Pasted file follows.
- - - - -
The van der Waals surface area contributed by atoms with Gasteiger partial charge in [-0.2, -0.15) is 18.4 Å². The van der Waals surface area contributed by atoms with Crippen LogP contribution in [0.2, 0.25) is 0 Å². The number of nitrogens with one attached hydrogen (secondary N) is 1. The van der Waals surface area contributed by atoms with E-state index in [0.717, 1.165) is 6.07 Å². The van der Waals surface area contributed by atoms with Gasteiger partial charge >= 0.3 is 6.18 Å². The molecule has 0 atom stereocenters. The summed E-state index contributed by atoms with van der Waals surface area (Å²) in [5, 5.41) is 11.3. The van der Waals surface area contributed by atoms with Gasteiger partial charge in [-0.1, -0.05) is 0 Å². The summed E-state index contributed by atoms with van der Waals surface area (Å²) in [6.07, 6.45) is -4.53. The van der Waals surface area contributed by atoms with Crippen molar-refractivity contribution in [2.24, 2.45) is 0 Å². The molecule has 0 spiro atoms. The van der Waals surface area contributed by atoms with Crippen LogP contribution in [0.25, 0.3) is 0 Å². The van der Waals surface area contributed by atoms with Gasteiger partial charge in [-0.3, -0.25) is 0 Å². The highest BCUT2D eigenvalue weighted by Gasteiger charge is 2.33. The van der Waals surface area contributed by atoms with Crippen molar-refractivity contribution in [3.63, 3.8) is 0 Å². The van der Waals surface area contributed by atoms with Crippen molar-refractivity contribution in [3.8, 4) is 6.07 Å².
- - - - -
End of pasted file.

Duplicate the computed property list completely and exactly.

The van der Waals surface area contributed by atoms with Gasteiger partial charge in [-0.2, -0.15) is 18.4 Å². The van der Waals surface area contributed by atoms with Crippen LogP contribution in [0.2, 0.25) is 0 Å². The number of nitrogens with one attached hydrogen (secondary N) is 1. The van der Waals surface area contributed by atoms with E-state index in [0.717, 1.165) is 6.07 Å². The van der Waals surface area contributed by atoms with Gasteiger partial charge >= 0.3 is 6.18 Å². The molecule has 0 atom stereocenters. The summed E-state index contributed by atoms with van der Waals surface area (Å²) in [5, 5.41) is 11.3. The van der Waals surface area contributed by atoms with Gasteiger partial charge in [-0.1, -0.05) is 0 Å². The summed E-state index contributed by atoms with van der Waals surface area (Å²) in [6.07, 6.45) is -4.53. The van der Waals surface area contributed by atoms with Crippen molar-refractivity contribution in [2.24, 2.45) is 0 Å². The molecule has 0 spiro atoms. The van der Waals surface area contributed by atoms with Crippen LogP contribution in [0.25, 0.3) is 0 Å². The van der Waals surface area contributed by atoms with Gasteiger partial charge in [-0.3, -0.25) is 0 Å². The highest BCUT2D eigenvalue weighted by Gasteiger charge is 2.33. The van der Waals surface area contributed by atoms with Crippen molar-refractivity contribution in [3.63, 3.8) is 0 Å². The van der Waals surface area contributed by atoms with Crippen molar-refractivity contribution in [3.8, 4) is 6.07 Å².